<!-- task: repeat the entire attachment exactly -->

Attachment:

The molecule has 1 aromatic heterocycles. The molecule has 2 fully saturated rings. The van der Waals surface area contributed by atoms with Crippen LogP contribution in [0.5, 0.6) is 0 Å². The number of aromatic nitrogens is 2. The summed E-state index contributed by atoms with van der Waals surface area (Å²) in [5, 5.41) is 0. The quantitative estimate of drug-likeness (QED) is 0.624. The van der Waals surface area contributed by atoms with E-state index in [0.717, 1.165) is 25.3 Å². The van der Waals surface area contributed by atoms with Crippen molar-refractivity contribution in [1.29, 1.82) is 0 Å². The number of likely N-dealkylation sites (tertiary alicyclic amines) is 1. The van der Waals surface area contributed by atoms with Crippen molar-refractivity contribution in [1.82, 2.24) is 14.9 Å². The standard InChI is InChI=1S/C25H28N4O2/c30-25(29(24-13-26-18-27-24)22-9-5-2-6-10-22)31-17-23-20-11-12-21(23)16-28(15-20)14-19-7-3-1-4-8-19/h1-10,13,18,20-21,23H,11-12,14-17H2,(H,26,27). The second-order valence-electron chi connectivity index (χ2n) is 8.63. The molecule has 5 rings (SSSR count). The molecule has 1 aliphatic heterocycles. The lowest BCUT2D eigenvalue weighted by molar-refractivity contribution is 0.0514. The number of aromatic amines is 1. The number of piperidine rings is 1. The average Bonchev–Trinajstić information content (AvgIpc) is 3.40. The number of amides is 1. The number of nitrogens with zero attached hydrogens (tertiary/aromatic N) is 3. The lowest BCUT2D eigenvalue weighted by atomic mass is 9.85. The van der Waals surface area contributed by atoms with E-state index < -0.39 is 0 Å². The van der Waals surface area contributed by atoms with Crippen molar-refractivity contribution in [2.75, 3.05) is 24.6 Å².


The molecule has 1 aromatic heterocycles. The molecule has 2 fully saturated rings. The van der Waals surface area contributed by atoms with Crippen LogP contribution in [0.5, 0.6) is 0 Å². The number of aromatic nitrogens is 2. The summed E-state index contributed by atoms with van der Waals surface area (Å²) in [5, 5.41) is 0. The quantitative estimate of drug-likeness (QED) is 0.624. The van der Waals surface area contributed by atoms with E-state index in [0.717, 1.165) is 25.3 Å². The van der Waals surface area contributed by atoms with Crippen molar-refractivity contribution in [1.29, 1.82) is 0 Å². The number of likely N-dealkylation sites (tertiary alicyclic amines) is 1. The van der Waals surface area contributed by atoms with Crippen molar-refractivity contribution in [1.82, 2.24) is 14.9 Å². The standard InChI is InChI=1S/C25H28N4O2/c30-25(29(24-13-26-18-27-24)22-9-5-2-6-10-22)31-17-23-20-11-12-21(23)16-28(15-20)14-19-7-3-1-4-8-19/h1-10,13,18,20-21,23H,11-12,14-17H2,(H,26,27). The second-order valence-electron chi connectivity index (χ2n) is 8.63. The molecule has 5 rings (SSSR count). The molecule has 1 aliphatic heterocycles. The lowest BCUT2D eigenvalue weighted by molar-refractivity contribution is 0.0514. The number of aromatic amines is 1. The number of piperidine rings is 1. The average Bonchev–Trinajstić information content (AvgIpc) is 3.40. The number of amides is 1. The number of nitrogens with zero attached hydrogens (tertiary/aromatic N) is 3. The lowest BCUT2D eigenvalue weighted by atomic mass is 9.85. The van der Waals surface area contributed by atoms with E-state index < -0.39 is 0 Å². The van der Waals surface area contributed by atoms with Crippen molar-refractivity contribution in [2.75, 3.05) is 24.6 Å².